The Chicago Housing Authority has completed most of its scheduled public input process for the “Plan For Transformation 2.0” – but advocates criticize CHA for not providing a better idea of how they might re-transform public housing.
“It appears to be a pretty limited public input process,” says John McDermott, housing and land use director of the Logan Square Neighborhood Association.
In collaboration with the U.S. Department of Housing and Urban Development, then-Mayor Richard Daley and CHA launched the sweeping Plan For Transformation in 2000, with the idea that tens of thousands Chicago residents would move from public housing projects, like the Robert Taylor Homes and Cabrini-Green, to mixed-income developments.
The financial crisis decidedly slowed the Plan For Transformation and in February, Mayor Rahm Emanuel and CHA announced a Plan For Transformation 2.0 to “recalibrate” the original plan. It is not yet known whether the city will use this opportunity to revise their vision of situating public housing units near market rate homebuyers, a plan hurt by the housing bust, and that McDermott says is "fundamentally flawed."
CHA has engaged people in three main ways. There were meetings with specific “stakeholders”, i.e. a meeting with just developers, or just community advocates or just aldermen; there were four meetings open to public housing residents; and there is a Web site still open to the general public that collects people’s ideas.
Leah Levinger, a coalition coordinator at the Chicago Housing Initiative, wishes that CHA brought the various stakeholders together.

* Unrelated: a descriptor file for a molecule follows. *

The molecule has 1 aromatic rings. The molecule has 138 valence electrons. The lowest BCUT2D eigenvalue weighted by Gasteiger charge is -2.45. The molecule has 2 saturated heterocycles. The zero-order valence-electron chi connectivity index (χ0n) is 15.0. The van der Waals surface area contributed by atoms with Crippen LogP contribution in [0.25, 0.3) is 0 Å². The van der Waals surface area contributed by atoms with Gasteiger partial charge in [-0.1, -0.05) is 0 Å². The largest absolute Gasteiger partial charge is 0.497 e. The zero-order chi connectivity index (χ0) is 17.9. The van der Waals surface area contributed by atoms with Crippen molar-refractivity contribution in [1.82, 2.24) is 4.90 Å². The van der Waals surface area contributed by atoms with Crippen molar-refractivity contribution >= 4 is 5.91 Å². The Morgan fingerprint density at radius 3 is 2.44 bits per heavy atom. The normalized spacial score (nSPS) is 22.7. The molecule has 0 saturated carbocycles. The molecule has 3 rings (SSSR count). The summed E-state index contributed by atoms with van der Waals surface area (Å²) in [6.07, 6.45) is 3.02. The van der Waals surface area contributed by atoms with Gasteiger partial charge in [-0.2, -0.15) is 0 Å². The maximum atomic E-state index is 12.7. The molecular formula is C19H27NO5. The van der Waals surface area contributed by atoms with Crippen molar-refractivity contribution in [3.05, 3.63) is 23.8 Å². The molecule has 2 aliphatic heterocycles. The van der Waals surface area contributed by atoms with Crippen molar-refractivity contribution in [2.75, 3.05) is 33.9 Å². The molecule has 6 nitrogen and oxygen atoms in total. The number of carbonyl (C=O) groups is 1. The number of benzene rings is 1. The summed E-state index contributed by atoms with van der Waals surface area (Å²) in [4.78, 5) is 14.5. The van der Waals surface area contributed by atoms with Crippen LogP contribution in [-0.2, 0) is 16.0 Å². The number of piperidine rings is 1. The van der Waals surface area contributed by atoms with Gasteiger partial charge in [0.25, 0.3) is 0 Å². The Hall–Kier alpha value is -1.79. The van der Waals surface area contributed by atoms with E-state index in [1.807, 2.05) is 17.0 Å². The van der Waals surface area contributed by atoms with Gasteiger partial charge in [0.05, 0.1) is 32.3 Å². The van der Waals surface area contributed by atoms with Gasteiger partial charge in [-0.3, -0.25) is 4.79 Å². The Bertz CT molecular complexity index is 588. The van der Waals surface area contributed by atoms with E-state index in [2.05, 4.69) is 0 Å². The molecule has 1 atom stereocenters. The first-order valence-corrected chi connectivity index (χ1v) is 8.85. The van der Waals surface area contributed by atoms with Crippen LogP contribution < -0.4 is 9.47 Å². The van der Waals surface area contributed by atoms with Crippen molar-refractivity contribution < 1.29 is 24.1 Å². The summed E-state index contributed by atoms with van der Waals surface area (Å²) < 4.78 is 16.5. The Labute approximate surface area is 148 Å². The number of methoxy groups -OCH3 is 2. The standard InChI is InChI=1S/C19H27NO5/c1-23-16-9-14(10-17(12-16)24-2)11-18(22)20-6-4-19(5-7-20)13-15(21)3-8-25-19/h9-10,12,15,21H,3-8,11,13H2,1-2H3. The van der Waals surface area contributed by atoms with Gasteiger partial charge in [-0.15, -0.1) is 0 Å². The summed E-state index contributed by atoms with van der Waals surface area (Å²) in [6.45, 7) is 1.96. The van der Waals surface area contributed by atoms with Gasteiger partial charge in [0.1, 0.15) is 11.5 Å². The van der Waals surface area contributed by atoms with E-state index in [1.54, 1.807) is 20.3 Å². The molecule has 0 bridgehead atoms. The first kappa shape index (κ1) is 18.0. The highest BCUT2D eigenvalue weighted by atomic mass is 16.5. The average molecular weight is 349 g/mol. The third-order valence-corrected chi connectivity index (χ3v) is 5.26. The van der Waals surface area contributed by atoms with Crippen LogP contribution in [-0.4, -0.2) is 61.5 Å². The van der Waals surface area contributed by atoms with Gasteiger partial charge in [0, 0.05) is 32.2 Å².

“They have created these different conversations,” Levinger says. “They discussed term-limits at the researcher's briefing [meaning someone can stay in public housing for a limited time], but not at the advocate's briefing. That makes us a little wary about where this going.”
Levinger also asserts that the meetings open to public housing residents were not encouraging. “There was very little opportunity for a dialogue about where the process is going and why CHA is even convening [these meetings],” Levinger says.
In an e-mailed response to questions, Matt Aguilar, a spokesman for CHA, says that the stakeholder meetings “were both well-attended and productive” and that the resident meetings “drew an average of about 200 people per meeting.”
“The suggestions and recommendations have been tremendous and have helped CHA gain a new perspective as it moves forward with the recalibration,” Aguilar wrote.
As for the ideas forum, there have so far been a total of 77 proposals posted since CHA launched the site five weeks ago. The most popular, as voted by site users, include better dispersing pf public housing units across the city, stripping public housing subsides from parents whose children skip school, and term limits for residents.
Aguilar describes the ideas forum as quite productive. But McDermott and Levinger argue that the forum is not optimal for many who live in public housing, or are on the public housing waiting list. “It’s not the best forum for families with limited access to technology,” Levinger says.